Dexterity Works To Find The Balance

In marrying craftsmanship and financial savvy, a New Haven printshop has become a case study in keeping a creative business afloat.

That shop is Dexterity Press, a letterpress-fueled operation that lives among the artist studios, community theaters, and fledgling businesses in Erector Square. Run by Jeff Mueller with help from his wife Kerri Sancomb, the press specializes in traditional letterpress printing.

Unlike intaglio techniques like etching and engraving that use negative (removed) space to create an image, letterpress is like woodcut printing: It uses the inked, raised portion of a plate to make the image. Like almost all printmaking techniques, it is done in reverse

Mueller, a Louisville, Kentucky, native, didn’t start out with printmaking ambitions. It was music that originally caught and held his interest. As he started playing out—first in Louisville, and then in his new home of Chicago—he saw that promotional materials were expensive and began to wonder whether he could make them himself. In the early 1990s, he joined John Upchurch and Matt McClintock at FireProof Press, a Chicago operation that specialized in working with independent record labels.

“It was my gateway to letterpress,” he recalled while bouncing from one end of his 600-square-foot studio to the other. 

But Mueller didn’t open his own shop right away. In 1998, he and Sancomb moved to Philadelphia so she could attend the University of the Arts for an MFA degree in printmaking and book arts. They were there through 2000, when Sancomb landed a job at the University of Chicago. With that move, Mueller said it felt like the right time to start something that was his own.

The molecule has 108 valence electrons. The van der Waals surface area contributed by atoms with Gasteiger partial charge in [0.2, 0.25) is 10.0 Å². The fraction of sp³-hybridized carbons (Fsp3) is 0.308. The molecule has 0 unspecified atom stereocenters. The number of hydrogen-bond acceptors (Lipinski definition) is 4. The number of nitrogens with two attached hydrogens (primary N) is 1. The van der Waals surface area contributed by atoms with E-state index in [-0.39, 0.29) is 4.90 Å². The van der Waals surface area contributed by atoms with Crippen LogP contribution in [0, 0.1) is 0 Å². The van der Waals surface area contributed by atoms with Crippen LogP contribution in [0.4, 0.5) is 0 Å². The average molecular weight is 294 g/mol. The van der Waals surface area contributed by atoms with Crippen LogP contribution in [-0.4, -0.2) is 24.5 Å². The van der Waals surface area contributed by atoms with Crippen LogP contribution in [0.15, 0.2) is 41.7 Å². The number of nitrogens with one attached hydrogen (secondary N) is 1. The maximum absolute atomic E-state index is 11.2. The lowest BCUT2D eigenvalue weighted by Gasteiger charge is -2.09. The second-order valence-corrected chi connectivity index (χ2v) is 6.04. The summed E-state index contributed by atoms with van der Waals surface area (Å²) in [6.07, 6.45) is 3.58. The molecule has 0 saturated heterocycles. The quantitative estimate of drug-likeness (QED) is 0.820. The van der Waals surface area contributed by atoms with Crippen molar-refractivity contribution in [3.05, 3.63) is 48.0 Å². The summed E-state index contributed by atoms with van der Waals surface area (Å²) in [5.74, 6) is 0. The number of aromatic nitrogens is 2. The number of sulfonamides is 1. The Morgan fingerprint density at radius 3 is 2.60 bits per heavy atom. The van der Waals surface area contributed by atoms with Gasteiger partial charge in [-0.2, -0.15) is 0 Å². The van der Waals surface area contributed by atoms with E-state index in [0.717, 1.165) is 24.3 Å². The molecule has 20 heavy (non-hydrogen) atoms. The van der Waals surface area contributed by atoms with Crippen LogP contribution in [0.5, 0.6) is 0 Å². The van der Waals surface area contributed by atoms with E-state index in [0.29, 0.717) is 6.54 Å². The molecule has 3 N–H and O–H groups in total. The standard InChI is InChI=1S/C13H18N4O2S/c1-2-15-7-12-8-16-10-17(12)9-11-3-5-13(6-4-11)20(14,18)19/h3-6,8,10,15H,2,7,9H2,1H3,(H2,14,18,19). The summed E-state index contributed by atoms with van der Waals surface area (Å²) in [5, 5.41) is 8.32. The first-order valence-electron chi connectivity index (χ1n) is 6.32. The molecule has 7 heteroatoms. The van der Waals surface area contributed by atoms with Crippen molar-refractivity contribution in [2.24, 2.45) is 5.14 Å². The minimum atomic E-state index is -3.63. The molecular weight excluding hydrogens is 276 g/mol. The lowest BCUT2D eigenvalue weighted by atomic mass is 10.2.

In that year, Mueller and Sancomb gave birth to the first iteration of Dexterity Press, which they co-ran for its first six years. As their first baby picked up commissions from presses and individuals inside and beyond Chicago, they had two more children: Leo, and then Juniper.

Navigating the ropes of owning and running a business, Mueller picked up “a number of odd jobs,” working part-time as a house painter. As he hustled to make ends meet, he learned a lesson about the art world: it was a semi-elite club, with a lot of members who could afford to practice within it. He wasn’t one of them. 

“There are people who are endowed in some capacity, who don’t have to worry if they have a slow month,” he said. “That’s never been the case for me.”